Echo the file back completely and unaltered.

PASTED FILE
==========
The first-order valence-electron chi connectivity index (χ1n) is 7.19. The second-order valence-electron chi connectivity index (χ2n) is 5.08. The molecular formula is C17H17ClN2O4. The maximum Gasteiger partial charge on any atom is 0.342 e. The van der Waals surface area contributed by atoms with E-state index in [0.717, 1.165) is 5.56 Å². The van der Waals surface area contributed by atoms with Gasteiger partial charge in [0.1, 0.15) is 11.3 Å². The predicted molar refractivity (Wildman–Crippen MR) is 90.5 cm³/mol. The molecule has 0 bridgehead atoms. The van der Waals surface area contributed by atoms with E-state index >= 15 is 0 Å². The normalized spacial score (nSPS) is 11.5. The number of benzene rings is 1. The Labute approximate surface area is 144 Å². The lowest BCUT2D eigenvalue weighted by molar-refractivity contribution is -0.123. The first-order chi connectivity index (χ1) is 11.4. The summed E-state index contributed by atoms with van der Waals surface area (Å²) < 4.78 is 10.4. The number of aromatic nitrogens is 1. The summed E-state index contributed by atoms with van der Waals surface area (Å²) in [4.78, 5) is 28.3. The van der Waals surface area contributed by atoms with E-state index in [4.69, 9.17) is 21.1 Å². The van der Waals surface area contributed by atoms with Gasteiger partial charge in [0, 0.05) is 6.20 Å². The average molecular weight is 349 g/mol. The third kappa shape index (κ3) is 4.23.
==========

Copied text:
The first-order valence-electron chi connectivity index (χ1n) is 7.19. The second-order valence-electron chi connectivity index (χ2n) is 5.08. The molecular formula is C17H17ClN2O4. The maximum Gasteiger partial charge on any atom is 0.342 e. The van der Waals surface area contributed by atoms with E-state index in [0.717, 1.165) is 5.56 Å². The van der Waals surface area contributed by atoms with Gasteiger partial charge in [0.1, 0.15) is 11.3 Å². The predicted molar refractivity (Wildman–Crippen MR) is 90.5 cm³/mol. The molecule has 0 bridgehead atoms. The van der Waals surface area contributed by atoms with E-state index >= 15 is 0 Å². The normalized spacial score (nSPS) is 11.5. The number of benzene rings is 1. The Labute approximate surface area is 144 Å². The lowest BCUT2D eigenvalue weighted by molar-refractivity contribution is -0.123. The first-order chi connectivity index (χ1) is 11.4. The summed E-state index contributed by atoms with van der Waals surface area (Å²) < 4.78 is 10.4. The number of aromatic nitrogens is 1. The summed E-state index contributed by atoms with van der Waals surface area (Å²) in [4.78, 5) is 28.3. The van der Waals surface area contributed by atoms with E-state index in [4.69, 9.17) is 21.1 Å². The van der Waals surface area contributed by atoms with Gasteiger partial charge in [0, 0.05) is 6.20 Å². The average molecular weight is 349 g/mol. The third kappa shape index (κ3) is 4.23.